Now, we’re based permanently in Australia, we’re paying those bills associated with a Western lifestyle – rent, electricity etc. However, we are quite fortunate that a lot of our travel is subsidized or comped as a perk of running the blog. My husband Mike has recently set up his own travel blog too, Waking Up Wild, so we hope that in the future we will have two online platforms which are bringing in a steady stream of cash.
6. Which post on your blog is the most popular? What elements in this blog do you think have helped contribute to its success?
For a very long time, the most popular post on the site was “The Sexiest Male Travelers Alive” – probably because sex sells! It was averaging 8,000 views a day at one point and crashed our site a few times!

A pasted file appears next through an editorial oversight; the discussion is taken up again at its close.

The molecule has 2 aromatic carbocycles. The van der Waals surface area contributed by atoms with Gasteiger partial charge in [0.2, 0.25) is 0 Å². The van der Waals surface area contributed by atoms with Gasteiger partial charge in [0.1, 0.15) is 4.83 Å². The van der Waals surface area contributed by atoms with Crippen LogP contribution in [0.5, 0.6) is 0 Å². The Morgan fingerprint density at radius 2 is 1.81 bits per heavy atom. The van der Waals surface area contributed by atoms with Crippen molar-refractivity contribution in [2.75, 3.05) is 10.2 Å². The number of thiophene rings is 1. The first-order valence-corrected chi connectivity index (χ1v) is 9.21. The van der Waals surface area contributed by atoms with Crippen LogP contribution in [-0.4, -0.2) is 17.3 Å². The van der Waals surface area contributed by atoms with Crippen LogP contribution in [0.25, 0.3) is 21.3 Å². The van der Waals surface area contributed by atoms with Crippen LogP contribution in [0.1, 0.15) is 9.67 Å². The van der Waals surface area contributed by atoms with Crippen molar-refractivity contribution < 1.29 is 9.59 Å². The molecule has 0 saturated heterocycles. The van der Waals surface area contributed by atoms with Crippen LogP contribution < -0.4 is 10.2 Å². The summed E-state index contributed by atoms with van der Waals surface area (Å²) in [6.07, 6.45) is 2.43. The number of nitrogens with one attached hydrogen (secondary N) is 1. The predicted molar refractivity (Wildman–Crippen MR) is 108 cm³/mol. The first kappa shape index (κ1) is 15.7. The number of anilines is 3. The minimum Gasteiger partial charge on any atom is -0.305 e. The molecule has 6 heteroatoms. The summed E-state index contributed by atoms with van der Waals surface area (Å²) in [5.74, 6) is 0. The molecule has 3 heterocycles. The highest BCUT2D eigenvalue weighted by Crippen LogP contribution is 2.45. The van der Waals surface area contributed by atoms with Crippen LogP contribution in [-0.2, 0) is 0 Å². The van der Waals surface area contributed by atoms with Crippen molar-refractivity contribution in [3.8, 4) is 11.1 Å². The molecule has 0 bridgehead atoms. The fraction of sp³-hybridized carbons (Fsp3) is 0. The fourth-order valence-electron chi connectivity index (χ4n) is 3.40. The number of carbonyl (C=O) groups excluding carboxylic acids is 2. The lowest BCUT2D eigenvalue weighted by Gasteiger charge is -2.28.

That was in 2014 however, and since then views on other posts have overtaken it. “Tips for maintaining a long distance relationship”, “Countries that don’t celebrate Christmas”, these posts are popular because they rank in the top results of Google searches, and bring in a lot of traffic from Search Engine Optimization (SEO).
7. You partner with many different companies, and have been featured by a number of leading publications such as National Geographic. How do you convince clients of the benefits of working with you, or allowing you to contribute to their site?
Establishing a portfolio of work is one of the keys to working with bigger clients. I’ve found it’s been a rolling ball effect. You start at the bottom, and build up a portfolio of your work on your own site, then you start writing for others, whether that be other travel blogs, newspapers, magazines. It’s that same “be everywhere” strategy – the more people see and hear your name, the more they’re going to be likely to want to work with you.
After you have a solid portfolio of work, and a solid reputation where people know who you are and recognize your name, it’s easier to pitch, and in some cases you may find work starts coming to you.